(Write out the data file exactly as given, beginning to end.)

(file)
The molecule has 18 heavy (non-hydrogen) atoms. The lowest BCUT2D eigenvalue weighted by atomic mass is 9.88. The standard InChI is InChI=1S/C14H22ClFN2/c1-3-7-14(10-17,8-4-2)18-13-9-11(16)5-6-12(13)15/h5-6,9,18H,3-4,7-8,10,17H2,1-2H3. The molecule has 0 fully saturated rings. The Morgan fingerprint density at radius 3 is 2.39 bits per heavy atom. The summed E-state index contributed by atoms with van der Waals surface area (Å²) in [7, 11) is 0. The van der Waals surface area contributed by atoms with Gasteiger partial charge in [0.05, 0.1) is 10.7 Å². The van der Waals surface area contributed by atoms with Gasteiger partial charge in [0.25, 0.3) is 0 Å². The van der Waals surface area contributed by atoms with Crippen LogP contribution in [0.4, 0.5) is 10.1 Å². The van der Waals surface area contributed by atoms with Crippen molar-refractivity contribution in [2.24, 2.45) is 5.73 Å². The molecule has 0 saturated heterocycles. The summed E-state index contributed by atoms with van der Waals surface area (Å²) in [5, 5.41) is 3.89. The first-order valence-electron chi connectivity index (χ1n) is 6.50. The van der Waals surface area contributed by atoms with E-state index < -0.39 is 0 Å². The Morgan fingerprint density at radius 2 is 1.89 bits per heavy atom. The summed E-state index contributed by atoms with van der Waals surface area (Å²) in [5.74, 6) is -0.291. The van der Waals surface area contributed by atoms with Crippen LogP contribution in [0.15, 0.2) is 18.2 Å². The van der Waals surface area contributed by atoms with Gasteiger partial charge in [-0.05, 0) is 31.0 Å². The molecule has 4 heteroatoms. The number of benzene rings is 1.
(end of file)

The molecule has 18 heavy (non-hydrogen) atoms. The lowest BCUT2D eigenvalue weighted by atomic mass is 9.88. The standard InChI is InChI=1S/C14H22ClFN2/c1-3-7-14(10-17,8-4-2)18-13-9-11(16)5-6-12(13)15/h5-6,9,18H,3-4,7-8,10,17H2,1-2H3. The molecule has 0 fully saturated rings. The Morgan fingerprint density at radius 3 is 2.39 bits per heavy atom. The summed E-state index contributed by atoms with van der Waals surface area (Å²) in [7, 11) is 0. The van der Waals surface area contributed by atoms with Gasteiger partial charge in [0.05, 0.1) is 10.7 Å². The van der Waals surface area contributed by atoms with Gasteiger partial charge in [0.25, 0.3) is 0 Å². The van der Waals surface area contributed by atoms with Crippen LogP contribution in [0.4, 0.5) is 10.1 Å². The van der Waals surface area contributed by atoms with Crippen molar-refractivity contribution in [2.24, 2.45) is 5.73 Å². The molecule has 0 saturated heterocycles. The summed E-state index contributed by atoms with van der Waals surface area (Å²) in [5, 5.41) is 3.89. The first-order valence-electron chi connectivity index (χ1n) is 6.50. The van der Waals surface area contributed by atoms with E-state index < -0.39 is 0 Å². The Morgan fingerprint density at radius 2 is 1.89 bits per heavy atom. The summed E-state index contributed by atoms with van der Waals surface area (Å²) in [5.74, 6) is -0.291. The van der Waals surface area contributed by atoms with Crippen LogP contribution in [0.15, 0.2) is 18.2 Å². The van der Waals surface area contributed by atoms with Gasteiger partial charge in [-0.05, 0) is 31.0 Å². The molecule has 4 heteroatoms. The number of benzene rings is 1.